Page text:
"Black women have a long history of wardrobe malfunctions," Carolyn West told the crowd at Chatham College, as a movie screen played images of early American white slave masters ripping the clothes off black female slaves and Justin Timberlake ripping off Janet Jackson's breast-cup.
"It doesn't matter if Janet Jackson participated or not," said West, speaking at Black & Blue: Violence in the Lives of Black Women, a seminar held June 26, where several hundred gathered. "I'd argue that she, like those women enslaved before us, still has her body on the auction block."
West is a psychology and women's studies professor at the University of Washington and has won numerous awards for her research on sexual and domestic violence.
"Most women either take the secret of sexual assault to their grave, or go to the grave for revealing their sexual assault," she told the audience, explaining that violence towards black women was legitimized during slavery, when laws declared that black women were naturally promiscuous and so raping them wasn't possible. Rape between black male slaves and black women -- a "reluctant historical fact," said West -- was allowed because slaves were considered property, not humans.
Homicide by an intimate partner is the No. 1 cause of death today for American black women aged 15 to 24, West found in her research. A third of urban black women have witnessed a serious act of violence -- murder, rape or battery -- leading to more depression and suicide, including what West called "suicide by installment plan": over-eating, substance-abuse, starvation and other self-destructive measures that deteriorate communities. Surgeons and physicians preparing to go overseas to operate in war zones are trained in urban neighborhood hospitals to learn how to deal with high-trauma and combat-style-wound victims, West noted.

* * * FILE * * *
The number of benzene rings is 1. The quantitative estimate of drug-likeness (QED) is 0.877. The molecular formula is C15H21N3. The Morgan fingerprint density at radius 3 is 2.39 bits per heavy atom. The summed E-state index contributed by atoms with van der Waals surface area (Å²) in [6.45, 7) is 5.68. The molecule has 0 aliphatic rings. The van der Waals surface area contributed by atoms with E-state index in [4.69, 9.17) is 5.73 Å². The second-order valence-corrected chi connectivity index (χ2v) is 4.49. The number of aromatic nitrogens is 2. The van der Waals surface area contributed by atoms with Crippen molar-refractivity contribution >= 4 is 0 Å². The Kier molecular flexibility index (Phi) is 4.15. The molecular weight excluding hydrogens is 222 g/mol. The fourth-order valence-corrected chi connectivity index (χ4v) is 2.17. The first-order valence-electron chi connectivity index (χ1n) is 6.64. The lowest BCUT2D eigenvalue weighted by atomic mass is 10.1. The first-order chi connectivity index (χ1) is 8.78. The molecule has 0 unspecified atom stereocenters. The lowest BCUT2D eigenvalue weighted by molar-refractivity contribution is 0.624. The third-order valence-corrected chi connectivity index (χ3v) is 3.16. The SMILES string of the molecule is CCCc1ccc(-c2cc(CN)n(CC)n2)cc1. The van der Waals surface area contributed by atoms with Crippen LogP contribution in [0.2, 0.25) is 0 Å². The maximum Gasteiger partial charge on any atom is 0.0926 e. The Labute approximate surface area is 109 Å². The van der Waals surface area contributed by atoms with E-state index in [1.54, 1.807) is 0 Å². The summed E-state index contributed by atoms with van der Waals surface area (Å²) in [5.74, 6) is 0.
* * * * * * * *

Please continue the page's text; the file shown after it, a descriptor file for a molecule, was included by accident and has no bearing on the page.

Pittsburgh Police Commander Maurita Bryant, who also addressed the audience, said there were 990 arrests last year following 1,252 reported incidents of domestic violence in the city
The most talked-about event of the day, however, was a dramatic presentation of poetry, African dance and drumming -- "She Crawls, She Walks, She Runs" -- by Kelly e. Parker. When she was 3, Parker said, she watched her mother get shot to death by a jealous ex-lover.
Other seminar workshops covered community violence, family violence, rape and healing for victims. The day also included an unscheduled (or at least unbilled) men's circle.
Laverne Baker Hotep, a director of the Center for Victims of Violence and Crime and chair of the event, said grim domestic violence statistics locally and nationally moved her to "create a space where black women can talk about these issues ... that have really been ignored by the mainstream media and historically in America."
"The best way to deal with this is primary prevention," West told CP after her speech. "If you live downstream along the river and you see people in the water drowning, you're going to try to rescue as many of them as you can, but ultimately you'll have to go upstream to see how they're getting in the water in the first place."